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Cultural implications of foreign development assistance to Africa

20 December 2008 at 00:43 | 1218 views

CULTURAL IMPLICATIONS OF FOREIGN DEVELOPMENT ASSISTANCE TO AFRICA
[Sustainability and Benefits]
Vancouver Rotary Club
Nov. 18 2008
Presentation by Dr. Godwin 0. Eni
International Health Consultant

Background
Africa is faced with very significant human development challenges, especially in the Sub‑ Sahara region. The efforts of Sub-Saharan governments to meet the basic needs of their people and to ensure access to essential services are hindered by a variety of factors such as the lack of adequate resources, corruption, stifling poverty, oppressive climatic changes, and in large measure, the absence of organized or coordinated approach to problem-solving.

One avenue for alleviating many of these conditions is international assistance from foreign governments and voluntary organizations mostly from developed countries. The Rotary Club, as a charitable organization, has been consistent in channeling assistance to different parts of the developing world. A good example is manifested by the ongoing Congo project initiated by the Vancouver Rotary Club.

The challenges facing Sub-Saharan Africa are considerable. For example, 41% of the population of Sub-Saharan Africa lived on less than one dollar a day.
1 in 5 or 20% of children die before the age of 5 years.
1 in 22 or 265,000 women in SSA died during pregnancy or childbirth in 2005.
61% of over 15 year olds were literate in 2005.
Gross National Income (GNI) per capita in SSA is $746
56% of the population has access to safe and clean water.
25.8 Million adults and children are living with HIV.
Average Life Expectancy is 47 years.

Billions of dollars have been spent in various parts of Africa to address development issues. The reality is that not much improvement has been realized in communities. Rather, many Sub-Saharan countries have continued to fall behind or remain static on several measures of development. Two decades ago, the World Health Organization promoted the slogan: Health for All by 2000". It is now 2008 and many Sub-Saharan countries continue to experience the same level of health status before the WHO initiative. What therefore are the reasons for such a situation? After all, European colonialism ended several decades ago. The benevolence and activities of voluntary and non-profit organizations have increased, replacing in large measure, the work of missionaries and religious groups. Some have argued that climatic changes, such as the expansion of the Sahara desert and deforestation may be primarily responsible for the lack of developmental progress.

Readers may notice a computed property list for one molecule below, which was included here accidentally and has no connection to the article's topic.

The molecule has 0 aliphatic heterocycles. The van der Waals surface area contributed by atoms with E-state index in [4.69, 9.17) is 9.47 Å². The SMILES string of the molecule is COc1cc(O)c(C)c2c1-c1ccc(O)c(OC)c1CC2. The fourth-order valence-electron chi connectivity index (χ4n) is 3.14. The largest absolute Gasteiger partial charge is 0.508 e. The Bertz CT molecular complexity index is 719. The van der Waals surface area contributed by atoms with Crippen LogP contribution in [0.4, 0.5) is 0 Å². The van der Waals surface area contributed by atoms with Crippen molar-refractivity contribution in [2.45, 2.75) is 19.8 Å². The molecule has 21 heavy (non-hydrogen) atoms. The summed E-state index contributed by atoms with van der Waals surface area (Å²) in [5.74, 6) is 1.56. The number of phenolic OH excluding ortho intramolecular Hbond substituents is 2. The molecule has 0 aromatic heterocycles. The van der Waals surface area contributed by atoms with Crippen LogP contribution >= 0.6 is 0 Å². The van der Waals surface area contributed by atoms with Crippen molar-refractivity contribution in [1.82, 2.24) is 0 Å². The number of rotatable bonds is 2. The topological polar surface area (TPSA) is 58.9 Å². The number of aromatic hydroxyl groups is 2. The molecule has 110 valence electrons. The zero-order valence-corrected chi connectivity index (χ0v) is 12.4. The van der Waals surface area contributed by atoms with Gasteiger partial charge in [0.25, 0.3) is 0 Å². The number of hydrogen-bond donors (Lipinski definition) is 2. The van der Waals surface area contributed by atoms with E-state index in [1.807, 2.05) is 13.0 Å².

Others have proposed a theory that says that incremental development is a result of the metamorphosis of societies from subsistence living and pre-industrialization to industrialization to modern development. Regardless of the choice of reason, the fact is that Sub-Saharan Africa has failed to achieve visible development despite all the "good will" and international resources that come through the region. My experience in 19 countries in Sub-Saharan Africa and South-East Asia informs me that it is not so much a question of resource input and international good will, but a question of sustainability of projects and measurable benefits to the people.

How therefore can development assistance be sustained in order to achieve longer-term benefit to the people?
A Path to the Benefits and Sustainability of Development Programs in Sub-Saharan Africa

In 2004, the United Nations Development Program (UNDP) argued that "respecting cultural diversity and building more inclusive societies are vital parts of human development." This is as much a question of politics as economics. Human development is primarily about allowing people to lead the kind of life they choose-and providing them with the tools and opportunities to make those choices.

"Accommodating people’s growing demands for their inclusion in society, for respect of their ethnicity, religion, and language, takes more than democracy and equitable growth. Also needed are multicultural policies that recognize differences, champion diversity and promote cultural freedoms, so that all people can choose to speak their language, practice their religion, and participate in shaping their culture-so that all people can choose to be who they are."9 The notion that cultural differences necessarily lead to social, economic and political conflict no longer holds according to UNDP. Rather, UNDP offers some specific ideas on what it means in practice to build and manage culture and identity and in a manner consistent with fundamental principles of human development. The UNDP Report provides the following suggestions for adopting policies that recognize cultural differences while respecting diversity and building societies that are more inclusive.